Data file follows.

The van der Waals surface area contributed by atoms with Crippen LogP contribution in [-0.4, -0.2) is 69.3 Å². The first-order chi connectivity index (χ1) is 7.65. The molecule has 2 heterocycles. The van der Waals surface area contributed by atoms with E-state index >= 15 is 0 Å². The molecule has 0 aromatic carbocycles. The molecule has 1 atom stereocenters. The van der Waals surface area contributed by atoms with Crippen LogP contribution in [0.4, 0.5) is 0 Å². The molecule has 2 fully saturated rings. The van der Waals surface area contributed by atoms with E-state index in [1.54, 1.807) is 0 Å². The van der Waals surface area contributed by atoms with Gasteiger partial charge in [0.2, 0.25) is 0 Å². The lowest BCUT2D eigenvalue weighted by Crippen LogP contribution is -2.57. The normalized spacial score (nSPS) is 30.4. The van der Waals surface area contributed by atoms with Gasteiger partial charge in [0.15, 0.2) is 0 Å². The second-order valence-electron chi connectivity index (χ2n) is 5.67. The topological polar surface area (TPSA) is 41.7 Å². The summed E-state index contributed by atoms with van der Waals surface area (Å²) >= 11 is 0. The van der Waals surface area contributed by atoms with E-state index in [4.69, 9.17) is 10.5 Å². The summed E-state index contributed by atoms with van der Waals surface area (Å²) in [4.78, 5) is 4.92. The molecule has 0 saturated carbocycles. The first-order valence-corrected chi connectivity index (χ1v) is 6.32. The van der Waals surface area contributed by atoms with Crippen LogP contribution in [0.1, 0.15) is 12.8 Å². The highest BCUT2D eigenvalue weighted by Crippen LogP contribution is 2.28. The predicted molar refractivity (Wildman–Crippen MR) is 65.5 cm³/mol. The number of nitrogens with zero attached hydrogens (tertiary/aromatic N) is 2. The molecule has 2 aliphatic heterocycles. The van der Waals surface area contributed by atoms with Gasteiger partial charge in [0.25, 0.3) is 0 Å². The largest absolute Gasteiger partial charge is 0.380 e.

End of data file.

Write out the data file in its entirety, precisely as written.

The van der Waals surface area contributed by atoms with Crippen LogP contribution in [-0.4, -0.2) is 69.3 Å². The first-order chi connectivity index (χ1) is 7.65. The molecule has 2 heterocycles. The van der Waals surface area contributed by atoms with E-state index >= 15 is 0 Å². The molecule has 0 aromatic carbocycles. The molecule has 1 atom stereocenters. The van der Waals surface area contributed by atoms with Crippen LogP contribution in [0.4, 0.5) is 0 Å². The molecule has 2 fully saturated rings. The van der Waals surface area contributed by atoms with E-state index in [1.54, 1.807) is 0 Å². The van der Waals surface area contributed by atoms with Gasteiger partial charge in [0.2, 0.25) is 0 Å². The lowest BCUT2D eigenvalue weighted by Crippen LogP contribution is -2.57. The normalized spacial score (nSPS) is 30.4. The van der Waals surface area contributed by atoms with Gasteiger partial charge in [0.15, 0.2) is 0 Å². The second-order valence-electron chi connectivity index (χ2n) is 5.67. The topological polar surface area (TPSA) is 41.7 Å². The summed E-state index contributed by atoms with van der Waals surface area (Å²) >= 11 is 0. The van der Waals surface area contributed by atoms with E-state index in [4.69, 9.17) is 10.5 Å². The summed E-state index contributed by atoms with van der Waals surface area (Å²) in [4.78, 5) is 4.92. The molecule has 0 saturated carbocycles. The first-order valence-corrected chi connectivity index (χ1v) is 6.32. The van der Waals surface area contributed by atoms with Crippen LogP contribution in [0.1, 0.15) is 12.8 Å². The highest BCUT2D eigenvalue weighted by Crippen LogP contribution is 2.28. The predicted molar refractivity (Wildman–Crippen MR) is 65.5 cm³/mol. The number of nitrogens with zero attached hydrogens (tertiary/aromatic N) is 2. The molecule has 2 aliphatic heterocycles. The van der Waals surface area contributed by atoms with Gasteiger partial charge in [0.25, 0.3) is 0 Å². The largest absolute Gasteiger partial charge is 0.380 e.